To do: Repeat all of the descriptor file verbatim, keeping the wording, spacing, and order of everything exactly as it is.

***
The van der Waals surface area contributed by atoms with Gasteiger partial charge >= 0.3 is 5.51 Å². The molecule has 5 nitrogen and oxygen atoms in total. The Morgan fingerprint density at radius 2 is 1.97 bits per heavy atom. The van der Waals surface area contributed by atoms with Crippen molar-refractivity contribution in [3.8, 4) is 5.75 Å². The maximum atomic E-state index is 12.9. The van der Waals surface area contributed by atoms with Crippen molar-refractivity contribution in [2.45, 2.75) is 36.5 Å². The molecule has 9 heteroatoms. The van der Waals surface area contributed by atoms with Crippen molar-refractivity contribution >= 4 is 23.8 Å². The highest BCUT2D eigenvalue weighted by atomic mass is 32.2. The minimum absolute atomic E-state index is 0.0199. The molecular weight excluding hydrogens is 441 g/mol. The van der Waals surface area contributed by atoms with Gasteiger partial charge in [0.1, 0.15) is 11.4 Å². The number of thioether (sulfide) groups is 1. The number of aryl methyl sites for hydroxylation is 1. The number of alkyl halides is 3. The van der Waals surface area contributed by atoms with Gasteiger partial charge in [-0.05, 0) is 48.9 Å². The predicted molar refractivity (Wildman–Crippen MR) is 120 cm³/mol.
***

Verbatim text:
The van der Waals surface area contributed by atoms with Gasteiger partial charge >= 0.3 is 5.51 Å². The molecule has 5 nitrogen and oxygen atoms in total. The Morgan fingerprint density at radius 2 is 1.97 bits per heavy atom. The van der Waals surface area contributed by atoms with Crippen molar-refractivity contribution in [3.8, 4) is 5.75 Å². The maximum atomic E-state index is 12.9. The van der Waals surface area contributed by atoms with Crippen molar-refractivity contribution in [2.45, 2.75) is 36.5 Å². The molecule has 9 heteroatoms. The van der Waals surface area contributed by atoms with Crippen molar-refractivity contribution >= 4 is 23.8 Å². The highest BCUT2D eigenvalue weighted by atomic mass is 32.2. The minimum absolute atomic E-state index is 0.0199. The molecular weight excluding hydrogens is 441 g/mol. The van der Waals surface area contributed by atoms with Gasteiger partial charge in [0.1, 0.15) is 11.4 Å². The number of thioether (sulfide) groups is 1. The number of aryl methyl sites for hydroxylation is 1. The number of alkyl halides is 3. The van der Waals surface area contributed by atoms with Gasteiger partial charge in [-0.05, 0) is 48.9 Å². The predicted molar refractivity (Wildman–Crippen MR) is 120 cm³/mol.